Jump to content
Great War Forum

Remembered Today:

Sign in to follow this  
sw63

Roger Casement: How did a hero come to be considered a traitor?

Recommended Posts

kenora

My Grandparents attended part of Casement's trial when they were on their honeymoon in London in July 1916. I remember my Granny saying how handsome he looked in the dock.

Share this post


Link to post
Share on other sites
David Filsell

But he was a traitor wasn't he - a man who was a member of the establishment who worked against it?

Share this post


Link to post
Share on other sites
Stoppage Drill

But he was a traitor wasn't he - a man who was a member of the establishment who worked against it?

QED

Share this post


Link to post
Share on other sites
jonathanb2701

Consorting with the enemy in time of war.

This would be counted as a traitor in any country.

Could also be described as a fifth columnist { the enemy within }

Share this post


Link to post
Share on other sites
Airshipped

Consorting with the enemy in time of war.

This would be counted as a traitor in any country.

Could also be described as a fifth columnist { the enemy within }

The definition of "country" in that regard could give rise to all sorts of political footballs. The Irish patriot/British traitor argument can chase its own tail quite a lot, whether it was 1916 or 1798. (Even then one could probably also reflect upon the fact that a considerable minority of the population of Country Tyrone would've supported the Union but also supported the Ulster Volunteers in the years immediately preceding World War I; sedition and treason are only distinguished by the existence of a state of war).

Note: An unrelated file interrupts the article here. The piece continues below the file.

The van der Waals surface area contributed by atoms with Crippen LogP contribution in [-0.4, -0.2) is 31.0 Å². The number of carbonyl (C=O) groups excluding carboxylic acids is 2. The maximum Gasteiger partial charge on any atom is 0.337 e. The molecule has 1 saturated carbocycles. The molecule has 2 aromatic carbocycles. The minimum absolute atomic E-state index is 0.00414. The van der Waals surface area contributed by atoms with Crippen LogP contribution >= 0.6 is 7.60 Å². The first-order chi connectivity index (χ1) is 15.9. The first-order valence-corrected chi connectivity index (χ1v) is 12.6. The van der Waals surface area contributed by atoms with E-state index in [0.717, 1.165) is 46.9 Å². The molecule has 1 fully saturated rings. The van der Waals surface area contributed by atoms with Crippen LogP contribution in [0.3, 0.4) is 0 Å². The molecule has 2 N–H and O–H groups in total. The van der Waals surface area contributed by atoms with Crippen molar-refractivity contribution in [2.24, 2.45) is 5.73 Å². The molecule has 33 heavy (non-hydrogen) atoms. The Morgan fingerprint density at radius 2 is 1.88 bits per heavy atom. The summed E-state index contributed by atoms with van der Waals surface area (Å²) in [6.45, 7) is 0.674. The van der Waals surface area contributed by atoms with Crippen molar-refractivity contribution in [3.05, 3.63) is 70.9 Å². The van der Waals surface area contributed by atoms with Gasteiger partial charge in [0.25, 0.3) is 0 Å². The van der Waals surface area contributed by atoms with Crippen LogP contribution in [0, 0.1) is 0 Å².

Interestingly many accounts hold that Casement was most likely betrayed by IRB "patriots" within the Irish volunteer movement, e.g. in the machinations for positional advantage there can be traitors to patriotic causes.

On the link to the article re the 'Black Diaries' it may be noted that these are quite explicit and shocking to an Edwardian era audience but they're not factual accounts of his life, e.g. there are elements of fantasy, desire and so forth.

It was quite sad in the end that they excavated a lump of lime-stained soil in 1965 when perhaps other avenues to lead to a better improvement in North-South and British-Irish relations at the time for living persons could have helped avert some of what transpired over the following decades.

It'd be also wrong to regard him as simply an Irish nationalist: he was far more broadly associated with anti-imperial causes and against injustice.

Share this post


Link to post
Share on other sites
IPT

One man's terrorist is another man's freedom fighter.

There is no correct answer, only opinions.

Share this post


Link to post
Share on other sites
jhill

I have two books on Casement in my bookshelves: one the biography by Brian Inglis, and the other the account of the trial by H. Montgomery Hyde in the "Famous Trials" series. The question of Casement's guilt or innocence is also wrapped up with the question of whether or not a fair trial was possible during the high emotions of wartime.

An illustration of this can be read in George Bernard Shaw's Preface to Saint Joan, written in 1924. There, Shaw describes the Casement trian as a "national political trial". Shaw contrasted Joan's trial in the middle ages with the recent trials of Casement and of Edith Cavell. His point was that all were flawed by having the judges and juries packed with opponents of the accused, yet the Casement and Cavell cases were no more fair nor just than the earlier case, and perhaps even less so since they tried their defendents during wartime for politcal offences.

Of course, Shaw's views on war are well known.

Share this post


Link to post
Share on other sites
corisande

Whilst as IPT and Airshipped have pointed out, one can debate one's opinions on Casement, and are unlikely to reach a conclusion

Having done a lot of work on Casement's Irish Brigade, I am aware that we are still missing a lot of the facts behind his arrival in Ireland just before the Rising.

British Intelligence knew that he was coming but that information never percolated to the boots on the ground in Ireland. Regrettably we will probably never know who knew what and when about Casement's final journey to Ireland (and the Aud's)

Had the Army HQ in Dublin known what London Intelligence knew, then they certainly would not have been out of town at the races when the Rising started.

Share this post


Link to post
Share on other sites
healdav